Patrick Kennedy and the Jersey Girl

Two years ago, Patrick­ Kennedy, a troubled scion­ of America’s greatest­ political­ dynasty,­ walked into an Atlantic City ballroom­ and met a local schoolteacher who would become his wife. Now he’s reinventing­ himself—while living ­in his in-laws’ house in Absecon.­ An unconventional­ love story.

THE COUPLE’S SITUATION FINALLY CHANGED due to real estate. The Linwood house sold, and in the fall of 2010, Amy and Harper temporarily moved in with her parents. And then Patrick announced he was buying a house in Brigantine. Amy’s first reaction was, “Whoa. We were serious, but … how can I explain this? We were still long-distance, and in the back of my head I was still imagining that maybe it wasn’t exclusive for him. We were still figuring out what we were going to do.”

Among other open issues, Patrick had recently agreed to write a tell-all memoir­. Amy wasn’t sure how she felt about him touring and talking about his past when they were trying to focus on a new future. “So I dragged my feet about him buying that house,” she says. “I asked a lot of questions about whether he was taking care of himself. It’s not like I expected a guarantee, but I wanted to make sure he was planning to live here and be healthy in a way where he could be my partner. I finally just said, ‘Don’t waste your money unless you’re doing everything else you need to be doing.’”

But Patrick knew what he wanted. He quietly bought the house, a 2,500-square-foot fixer-upper on a sprawling 14,500-square-foot lot with a dock on Brigantine Bay, for $1.1 million. He took Amy home for the 2010 Kennedy family Thanksgiving in Cape Cod, then returned to Washington to close down his Congressional office. He made almost no plans for the future. Instead he headed to Amy’s parents’ house, where he wanted “to come and hang out and have Christmas with family and not run a million miles a minute.” He stayed with Amy, Harper and the Savells. And it all felt so comfortable, so safe. He stayed through New Year’s. When Amy had to start teaching again, Patrick just made himself at home.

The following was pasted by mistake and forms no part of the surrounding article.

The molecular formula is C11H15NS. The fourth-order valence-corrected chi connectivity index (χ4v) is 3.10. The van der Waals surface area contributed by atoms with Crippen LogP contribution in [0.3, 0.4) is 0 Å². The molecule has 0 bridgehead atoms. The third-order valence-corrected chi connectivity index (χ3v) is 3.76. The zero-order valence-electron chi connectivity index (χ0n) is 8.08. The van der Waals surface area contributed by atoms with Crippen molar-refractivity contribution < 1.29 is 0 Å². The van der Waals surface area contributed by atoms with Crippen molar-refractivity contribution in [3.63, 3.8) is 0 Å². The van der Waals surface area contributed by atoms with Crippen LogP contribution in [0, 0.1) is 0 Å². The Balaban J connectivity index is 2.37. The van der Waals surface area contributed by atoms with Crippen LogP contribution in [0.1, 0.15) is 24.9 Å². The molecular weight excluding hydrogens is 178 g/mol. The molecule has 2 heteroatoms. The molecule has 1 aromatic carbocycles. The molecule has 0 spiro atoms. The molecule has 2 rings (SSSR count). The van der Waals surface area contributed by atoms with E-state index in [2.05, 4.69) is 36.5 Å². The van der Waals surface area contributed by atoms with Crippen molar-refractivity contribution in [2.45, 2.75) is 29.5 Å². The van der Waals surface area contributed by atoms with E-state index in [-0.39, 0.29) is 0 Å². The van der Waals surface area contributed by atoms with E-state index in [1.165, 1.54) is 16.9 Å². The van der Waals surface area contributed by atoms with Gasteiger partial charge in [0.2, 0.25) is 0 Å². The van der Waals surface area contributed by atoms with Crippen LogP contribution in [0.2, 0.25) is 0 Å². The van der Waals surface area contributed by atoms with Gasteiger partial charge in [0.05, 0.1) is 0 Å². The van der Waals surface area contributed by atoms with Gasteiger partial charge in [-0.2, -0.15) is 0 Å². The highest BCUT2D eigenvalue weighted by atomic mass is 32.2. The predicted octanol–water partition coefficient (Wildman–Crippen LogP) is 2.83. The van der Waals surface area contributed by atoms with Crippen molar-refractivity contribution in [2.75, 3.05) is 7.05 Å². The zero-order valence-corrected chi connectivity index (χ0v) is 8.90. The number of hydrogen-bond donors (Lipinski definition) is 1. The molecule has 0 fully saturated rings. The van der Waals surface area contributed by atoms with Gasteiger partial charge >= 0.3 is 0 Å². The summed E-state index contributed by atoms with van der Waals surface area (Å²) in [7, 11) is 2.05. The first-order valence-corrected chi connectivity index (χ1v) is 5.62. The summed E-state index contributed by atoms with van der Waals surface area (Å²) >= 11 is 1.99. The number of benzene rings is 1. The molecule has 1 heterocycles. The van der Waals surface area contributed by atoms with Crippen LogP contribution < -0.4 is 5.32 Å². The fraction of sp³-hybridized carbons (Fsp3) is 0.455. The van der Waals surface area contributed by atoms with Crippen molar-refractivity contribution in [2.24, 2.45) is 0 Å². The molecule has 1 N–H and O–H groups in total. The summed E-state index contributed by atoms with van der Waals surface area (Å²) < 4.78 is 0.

“At first I thought, What are you going to do here?” Amy admits. “It’s a new town, you don’t know anyone, I’ll be at work all day long. I thought that would be depressing. But it was good we ended up with my parents. My mom does not let anyone alone. She was, like, ‘No, Patrick, you’re not gonna stay in bed.’”

It turned out Patrick actually had something to do. He had asked his cousin Caroline Kennedy if he could borrow the JFK Library in Boston for a conference to be held on the 50th anniversary of JFK’s famous “moon shot” speech. He was putting together a sort of Woodstock of the brain sciences, with the moon shot as metaphor for the amazing challenge of getting all the competing areas of brain science, technology and treatment to begin acting with “One Mind.” Then-Harvard provost and former National Institute of Mental Health chief Steven Hyman was enlisted to create an ambitious 10-year plan for the neurosciences; Patrick set up an LLC called “Next Chapter,” hired an assistant, and got to work using the Kennedy name to get anyone who was anyone to present at the conference.

In the meantime, he and Amy made some decisions. On March 28th, 2011, they announced their engagement from Rhode Island; the ring was a serious diamond with small pink sapphires on either side, because Amy and Harper both love pink.